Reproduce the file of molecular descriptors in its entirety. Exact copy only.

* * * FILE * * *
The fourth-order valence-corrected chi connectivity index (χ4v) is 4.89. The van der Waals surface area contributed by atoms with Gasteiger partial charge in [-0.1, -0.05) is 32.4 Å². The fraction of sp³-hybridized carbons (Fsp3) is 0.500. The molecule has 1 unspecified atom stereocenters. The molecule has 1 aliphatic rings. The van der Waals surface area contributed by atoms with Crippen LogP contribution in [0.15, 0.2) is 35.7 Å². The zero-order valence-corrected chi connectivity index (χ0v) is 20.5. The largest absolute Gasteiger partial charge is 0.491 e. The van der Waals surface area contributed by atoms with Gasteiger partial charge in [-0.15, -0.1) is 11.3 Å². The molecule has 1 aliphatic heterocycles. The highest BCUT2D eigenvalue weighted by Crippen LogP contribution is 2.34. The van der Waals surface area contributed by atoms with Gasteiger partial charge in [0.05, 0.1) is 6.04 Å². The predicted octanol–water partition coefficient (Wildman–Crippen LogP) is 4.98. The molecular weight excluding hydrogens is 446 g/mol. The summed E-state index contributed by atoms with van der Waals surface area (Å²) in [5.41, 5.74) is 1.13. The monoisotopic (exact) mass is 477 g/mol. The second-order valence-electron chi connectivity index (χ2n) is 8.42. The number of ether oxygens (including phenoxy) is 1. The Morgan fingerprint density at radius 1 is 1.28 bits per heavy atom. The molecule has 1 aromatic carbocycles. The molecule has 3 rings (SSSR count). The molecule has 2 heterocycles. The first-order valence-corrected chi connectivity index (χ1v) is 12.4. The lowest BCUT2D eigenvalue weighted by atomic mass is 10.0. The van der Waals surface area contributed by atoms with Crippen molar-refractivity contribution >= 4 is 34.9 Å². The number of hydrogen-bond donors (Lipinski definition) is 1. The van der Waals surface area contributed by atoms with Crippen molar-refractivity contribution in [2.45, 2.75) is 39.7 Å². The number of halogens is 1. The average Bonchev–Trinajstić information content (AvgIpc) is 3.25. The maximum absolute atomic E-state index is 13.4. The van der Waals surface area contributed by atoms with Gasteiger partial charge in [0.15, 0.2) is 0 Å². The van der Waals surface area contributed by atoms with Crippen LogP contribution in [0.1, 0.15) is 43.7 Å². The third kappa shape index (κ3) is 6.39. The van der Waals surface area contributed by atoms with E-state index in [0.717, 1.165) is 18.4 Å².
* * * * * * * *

The fourth-order valence-corrected chi connectivity index (χ4v) is 4.89. The van der Waals surface area contributed by atoms with Gasteiger partial charge in [-0.1, -0.05) is 32.4 Å². The fraction of sp³-hybridized carbons (Fsp3) is 0.500. The molecule has 1 unspecified atom stereocenters. The molecule has 1 aliphatic rings. The van der Waals surface area contributed by atoms with Crippen LogP contribution in [0.15, 0.2) is 35.7 Å². The zero-order valence-corrected chi connectivity index (χ0v) is 20.5. The largest absolute Gasteiger partial charge is 0.491 e. The van der Waals surface area contributed by atoms with Gasteiger partial charge in [-0.15, -0.1) is 11.3 Å². The molecule has 1 aliphatic heterocycles. The highest BCUT2D eigenvalue weighted by Crippen LogP contribution is 2.34. The van der Waals surface area contributed by atoms with Gasteiger partial charge in [0.05, 0.1) is 6.04 Å². The predicted octanol–water partition coefficient (Wildman–Crippen LogP) is 4.98. The molecular weight excluding hydrogens is 446 g/mol. The summed E-state index contributed by atoms with van der Waals surface area (Å²) in [5.41, 5.74) is 1.13. The monoisotopic (exact) mass is 477 g/mol. The second-order valence-electron chi connectivity index (χ2n) is 8.42. The number of ether oxygens (including phenoxy) is 1. The Morgan fingerprint density at radius 1 is 1.28 bits per heavy atom. The molecule has 1 aromatic carbocycles. The molecule has 3 rings (SSSR count). The molecule has 2 heterocycles. The first-order valence-corrected chi connectivity index (χ1v) is 12.4. The lowest BCUT2D eigenvalue weighted by atomic mass is 10.0. The van der Waals surface area contributed by atoms with Crippen molar-refractivity contribution >= 4 is 34.9 Å². The number of hydrogen-bond donors (Lipinski definition) is 1. The van der Waals surface area contributed by atoms with Crippen molar-refractivity contribution in [2.45, 2.75) is 39.7 Å². The number of halogens is 1. The average Bonchev–Trinajstić information content (AvgIpc) is 3.25. The maximum absolute atomic E-state index is 13.4. The van der Waals surface area contributed by atoms with Gasteiger partial charge in [0.15, 0.2) is 0 Å². The van der Waals surface area contributed by atoms with Crippen LogP contribution in [0.1, 0.15) is 43.7 Å². The third kappa shape index (κ3) is 6.39. The van der Waals surface area contributed by atoms with E-state index in [0.717, 1.165) is 18.4 Å².